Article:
Robert Frost letters unveiled, show great poet's thoughts on religion
BUFFALO, N.Y. — On the 50th anniversary of Robert Frost’s death on Jan. 29, a rare collection of private artifacts that include religious musings during his time in Vermont and shed light on the great poet’s personal beliefs will be made available to the public for the first time.
The collection of letters, photographs, audio files and other materials includes more than 20 years of correspondence between one of America’s greatest literary figures and his friend and Ripton neighbor, Rabbi Victor Reichert. It was donated to the University of Buffalo by Reichert’s son, Jonathan, but substantial portions will be digitally archived and made available online in the coming months.
“The bits, the little pieces I’ve seen of (their correspondence) suggest that Robert Frost had an intimacy with Reichert, a seriousness in the level and tone of their discussions, that was pretty rare,” said Jay Parini, Axinn Professor of English and Creative Writing at Middlebury College and a prominent Frost scholar. “Frost had two or three major friendships in his life, and Reichert was one of the more important ones.”
Robert Frost came to Ripton for the Bread Loaf Writers’ Conference in the 1920s. He purchased the Homer Noble Farm (now owned and preserved by Middlebury College) in 1939, and summered there until his death in 1963.
For Frost, “One of the best parts of being in Ripton in the summer was that Victor Reichert, the rabbi from Ohio, owned a summer house there,” Parini said.
Parini, who spent 20 years writing and researching his landmark biography, “Robert Frost: A Life,” believed that the friendship between Reichert and Frost was the most important of the second half of Frost’s life.
“Frost’s musings on religion interested Rabbi Reichert, and he was taken by Reichert’s wit and his deep learning,” Parini said.
Frost’s religious beliefs have long been speculated upon. Raised by a mother who was a follower of Swedenborgianism, a Swedish mystical belief, many of Frost’s biographers have noted his apparent atheism or agnosticism. But he was deeply interested in Christianity.
“Robert Frost called himself an ‘Old Testament Christian,’” Parini said. “Which meant he was really more focused on the Torah and the old Biblical stories. Things like the Book of Job, the first five books of Moses, the Book of Proverbs and the Psalms were hugely important to Frost as a poet, a man and a thinker.”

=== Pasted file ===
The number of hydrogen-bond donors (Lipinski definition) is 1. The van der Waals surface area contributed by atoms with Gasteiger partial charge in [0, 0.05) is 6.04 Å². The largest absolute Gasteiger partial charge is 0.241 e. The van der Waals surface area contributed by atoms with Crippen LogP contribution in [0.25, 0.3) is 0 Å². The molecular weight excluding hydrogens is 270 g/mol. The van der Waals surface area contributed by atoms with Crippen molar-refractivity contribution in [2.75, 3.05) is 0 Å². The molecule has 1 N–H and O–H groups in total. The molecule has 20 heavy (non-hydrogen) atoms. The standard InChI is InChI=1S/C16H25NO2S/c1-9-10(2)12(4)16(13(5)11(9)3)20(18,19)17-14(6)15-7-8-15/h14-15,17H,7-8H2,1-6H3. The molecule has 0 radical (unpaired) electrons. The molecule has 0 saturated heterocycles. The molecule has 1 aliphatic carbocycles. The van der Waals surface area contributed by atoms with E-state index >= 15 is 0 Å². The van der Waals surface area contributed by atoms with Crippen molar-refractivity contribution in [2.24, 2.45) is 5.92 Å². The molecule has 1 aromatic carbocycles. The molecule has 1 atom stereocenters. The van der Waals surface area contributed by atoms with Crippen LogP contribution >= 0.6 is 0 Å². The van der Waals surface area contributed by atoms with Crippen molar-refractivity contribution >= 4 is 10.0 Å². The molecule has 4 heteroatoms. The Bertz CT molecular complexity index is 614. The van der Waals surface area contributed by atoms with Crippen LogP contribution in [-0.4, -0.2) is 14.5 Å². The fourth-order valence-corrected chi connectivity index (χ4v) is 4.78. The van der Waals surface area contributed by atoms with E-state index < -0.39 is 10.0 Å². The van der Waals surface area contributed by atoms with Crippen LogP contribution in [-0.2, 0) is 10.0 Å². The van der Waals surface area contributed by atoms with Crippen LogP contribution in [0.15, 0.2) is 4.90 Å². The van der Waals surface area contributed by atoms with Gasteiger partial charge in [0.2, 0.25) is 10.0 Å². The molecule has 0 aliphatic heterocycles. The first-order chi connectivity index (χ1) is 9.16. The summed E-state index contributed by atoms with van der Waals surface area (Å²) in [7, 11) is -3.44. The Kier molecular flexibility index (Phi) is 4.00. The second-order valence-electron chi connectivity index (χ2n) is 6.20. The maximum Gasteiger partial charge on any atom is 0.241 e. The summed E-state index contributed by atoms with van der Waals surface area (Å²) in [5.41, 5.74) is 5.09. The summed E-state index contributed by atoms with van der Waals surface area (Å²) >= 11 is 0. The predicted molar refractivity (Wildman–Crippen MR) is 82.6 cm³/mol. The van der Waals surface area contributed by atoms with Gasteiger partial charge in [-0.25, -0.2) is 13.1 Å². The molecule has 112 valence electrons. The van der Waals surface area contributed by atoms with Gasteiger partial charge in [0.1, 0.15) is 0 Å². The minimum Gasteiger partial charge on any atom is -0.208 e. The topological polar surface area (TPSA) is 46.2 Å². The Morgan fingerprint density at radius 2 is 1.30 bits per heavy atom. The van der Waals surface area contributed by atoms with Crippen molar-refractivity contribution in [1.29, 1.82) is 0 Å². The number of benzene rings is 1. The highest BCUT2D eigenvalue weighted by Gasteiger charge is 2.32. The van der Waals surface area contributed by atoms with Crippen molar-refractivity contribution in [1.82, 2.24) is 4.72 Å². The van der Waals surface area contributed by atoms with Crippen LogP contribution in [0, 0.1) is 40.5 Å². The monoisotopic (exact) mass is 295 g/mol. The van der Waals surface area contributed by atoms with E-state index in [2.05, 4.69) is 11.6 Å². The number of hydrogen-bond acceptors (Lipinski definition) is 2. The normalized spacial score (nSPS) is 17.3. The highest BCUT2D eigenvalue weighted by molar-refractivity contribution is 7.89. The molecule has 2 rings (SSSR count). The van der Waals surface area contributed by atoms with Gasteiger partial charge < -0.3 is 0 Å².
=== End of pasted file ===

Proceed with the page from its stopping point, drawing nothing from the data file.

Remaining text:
Parini was himself a friend and acquaintance of Victor Reichert and his wife, Louise. Parini said he was introduced to them by an acquaintance, who told him, “‘If you’re working on Frost, you must come and meet Victor Reichert.’ So I had dinner with him, soon after coming to Middlebury, over 30 years ago.”
Parini had many hours of conversation with Reichert, then a very old man, about his friendship with Frost. After Reichert’s passing, Parini continued the conversation with Louise Reichert, who also had a great affection for Frost.
“They were likeminded people,” Parini said. “They read books, they talked about them.”
Parini was certain that Reichert had a significant influence on Frost’s later work.
“Look at some of Frost’s later poetry and you can find the influence of Reichert, especially in his ‘Masks’… in the sense that he is meditating on Old Testament themes.”
Parini expressed disappointment that Middlebury College had not snagged the collection, which he said he would be very curious to see if he had a chance. “It would have been very helpful (when writing the biography),” he added.
Middlebury College, which is home to the premiere Robert Frost collection in the country, did, in fact, come close to being the new home for the collection.
“We were told that we were one of several institutions being considered,” said Special Collections curator Andrew Wentick. “We were not the final winner.”
In the end, it was given to the University of Buffalo by Victor and Louise's son, Jonathan, a professor emeritus of physics at Buffalo. Jonathan Reichert did not return requests for comment for this article.
“His ties to the University of Buffalo, having worked here for years, as well as his relationship with the curators … definitely helped sway him,” said UB spokesman Cory Nealon.
“Buffalo certainly has a major rare books and letters library,” Parini said. “They’re very well-known for their work on 20th-century poetry. So it’s an appropriate place for the letters. It’s just a pity we didn’t get the letters here.”
Editor's note: This story was updated after its original posting to correct the name of Victor Reichert's wife.